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This just in; a car in 2019 will now set you back an average of £13’000. While obviously not all cars cost that much money (and some considerably more), buying new wheels can put a serious dent in your bank balance. Indeed, it’s one of daily life’s more troublesome dichotomies. That the freedom afforded to you on four wheels is one so many of us struggle to afford. Make that initial outlay just a little bit lighter with these; our 5 IDEAL tips on how to save up for a car.


Unless you’ve just turned 16 and you’re wearing your green P sticker with pride, you probably already have a car you’re driving around. Even if it isn’t roadworthy there are ways you can use it to jumpstart your savings for some new wheels. Yep, if you’re buying your new car from a dealership, many provide trade-in options. This is where you give them your old car in exchange for a certain amount of money towards your new one.

It’s important to note that traditionally, trade-ins offer you less money than your car is truly worth. If you want to really get your car’s full value, try selling it yourself. List it for sale online and on social media. Don’t forget to put a for-sale sign in the window as you drive it around; a simple, old school method that actually yields surprising results. 

But what if your car is a hunk of junk? Well, many salvage yards buy cars to part out or recycle for materials. Though it may just be a small amount of money in exchange for your car, it’s better than nothing. Before you do think about selling your current car, make sure you know what it’s truly worth. Kelley Blue Book is a good resource to use. This site allows you to enter your car’s specifications and gives you price estimates depending on what avenue you sell it through. 


While selling your current car is a great way to fund your new one, odds are it isn’t going to cover the whole price. The best way to save for a car long term, then, is to start a sinking fund. 

A sinking fund is a line item in your budget that you contribute to monthly. So each month when you’re paying your bills, you put aside a certain amount of money to this designated purpose, in this care, a car. For example, if you want to save £6,000 to buy a car, you’d put £500 each month for one year into a specific fund. You’d treat this like any other bill and pay it each and every month before you spend money on extra items. Then, at the end of the year, you’d have money to invest in some new wheels.


If putting aside £500 a month just isn’t going to work with your current budget, there are other ways to save slowly. Round-up smartphone applications, like Acorns, are great saving and spending monitoring tools. These apps work by connecting to your bank account. For each purchase you make, the app automatically rounds up your purchase to the nearest dollar. So if you make a purchase totaling £5.50, then the app will charge you an additional 50p to bring the purchase price up to £6.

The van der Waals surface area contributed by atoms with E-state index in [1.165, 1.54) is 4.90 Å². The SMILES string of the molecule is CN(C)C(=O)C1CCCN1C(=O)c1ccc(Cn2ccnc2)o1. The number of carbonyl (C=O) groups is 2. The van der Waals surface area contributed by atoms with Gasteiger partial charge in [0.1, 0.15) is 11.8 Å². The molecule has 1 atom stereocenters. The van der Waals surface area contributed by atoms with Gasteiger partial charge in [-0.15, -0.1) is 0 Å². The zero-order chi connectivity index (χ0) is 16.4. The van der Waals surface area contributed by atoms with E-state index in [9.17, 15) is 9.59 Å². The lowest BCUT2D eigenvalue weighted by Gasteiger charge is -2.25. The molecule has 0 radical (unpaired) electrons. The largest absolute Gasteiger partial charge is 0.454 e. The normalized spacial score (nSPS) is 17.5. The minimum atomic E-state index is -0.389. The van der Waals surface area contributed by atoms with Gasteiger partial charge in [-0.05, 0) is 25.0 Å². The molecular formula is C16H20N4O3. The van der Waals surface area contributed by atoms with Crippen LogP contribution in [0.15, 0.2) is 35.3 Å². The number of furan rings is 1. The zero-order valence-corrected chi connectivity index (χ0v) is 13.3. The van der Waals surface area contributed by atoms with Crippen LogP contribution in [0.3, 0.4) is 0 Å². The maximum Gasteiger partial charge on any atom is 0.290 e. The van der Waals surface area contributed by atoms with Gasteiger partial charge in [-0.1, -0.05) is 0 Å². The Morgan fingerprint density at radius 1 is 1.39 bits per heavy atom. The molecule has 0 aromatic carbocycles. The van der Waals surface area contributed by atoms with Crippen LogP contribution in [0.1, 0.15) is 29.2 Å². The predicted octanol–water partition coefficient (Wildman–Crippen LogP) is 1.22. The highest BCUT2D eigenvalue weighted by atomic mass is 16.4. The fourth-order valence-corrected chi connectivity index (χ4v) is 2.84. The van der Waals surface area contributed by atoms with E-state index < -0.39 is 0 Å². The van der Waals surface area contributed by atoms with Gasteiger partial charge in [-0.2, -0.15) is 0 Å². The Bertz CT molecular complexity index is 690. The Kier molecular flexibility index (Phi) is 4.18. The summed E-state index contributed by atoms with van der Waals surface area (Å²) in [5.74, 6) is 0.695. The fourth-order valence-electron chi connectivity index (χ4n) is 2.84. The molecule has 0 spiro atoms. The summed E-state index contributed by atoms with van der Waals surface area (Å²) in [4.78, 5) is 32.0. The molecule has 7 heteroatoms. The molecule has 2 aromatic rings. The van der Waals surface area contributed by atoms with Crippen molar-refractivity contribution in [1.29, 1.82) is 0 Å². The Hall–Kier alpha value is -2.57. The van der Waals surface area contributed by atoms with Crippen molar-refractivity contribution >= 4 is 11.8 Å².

The app won’t actually charge your account for a few pence each purchase. Instead, it will keep track of these small amounts and make a withdrawal from your account when it reaches a specific milestone, such as every £5. 

There are also options to set up recurring investments, as small or as large as you want. So in addition to your round-ups, you could save an extra £20 each week without having to move the money over yourself. A lot of people swear by this app because it automatically does the saving and investing for you. You set up your account once and can count on the savings to continue for as long as you like. And when you’re ready to buy your car, it’s simple to withdraw your money. 


If you’re asking how to get a car fast, then you may want to consider increasing your income. Picking up a side-hustle a short period of time can speed up your car buying process. Even if you already have a full-time job, there are part-time opportunities to fit anyone’s schedule. Consider delivering pizzas at the weekend (free slices an extra perk) or babysitting for friends. The income from a few extra hours of work a week can mean you get your car months sooner than originally planned. And that’s what you’re here for, right? Once you’ve reached your goal, you can switch back to only working one job. But, who knows, you may like the extra money and continue hustling. In the words of Jay Z, you can’t knock it. 


If you’ve taken all the above steps and still don’t have the money you need, there are plenty of financing options to help bridge the gap, short term and manageably enough. We recommend staying away from financing your car fully at the dealership. Traditionally, they offer longer loans with higher interest rates. Instead, visit your local bank or credit union to see what they have to offer. 

You can even use online banks like Bonsai Finance to get the money you need. The great part about online banks such as these is that they offer no credit check options, meaning your past financial mistakes won’t impact your current car buying.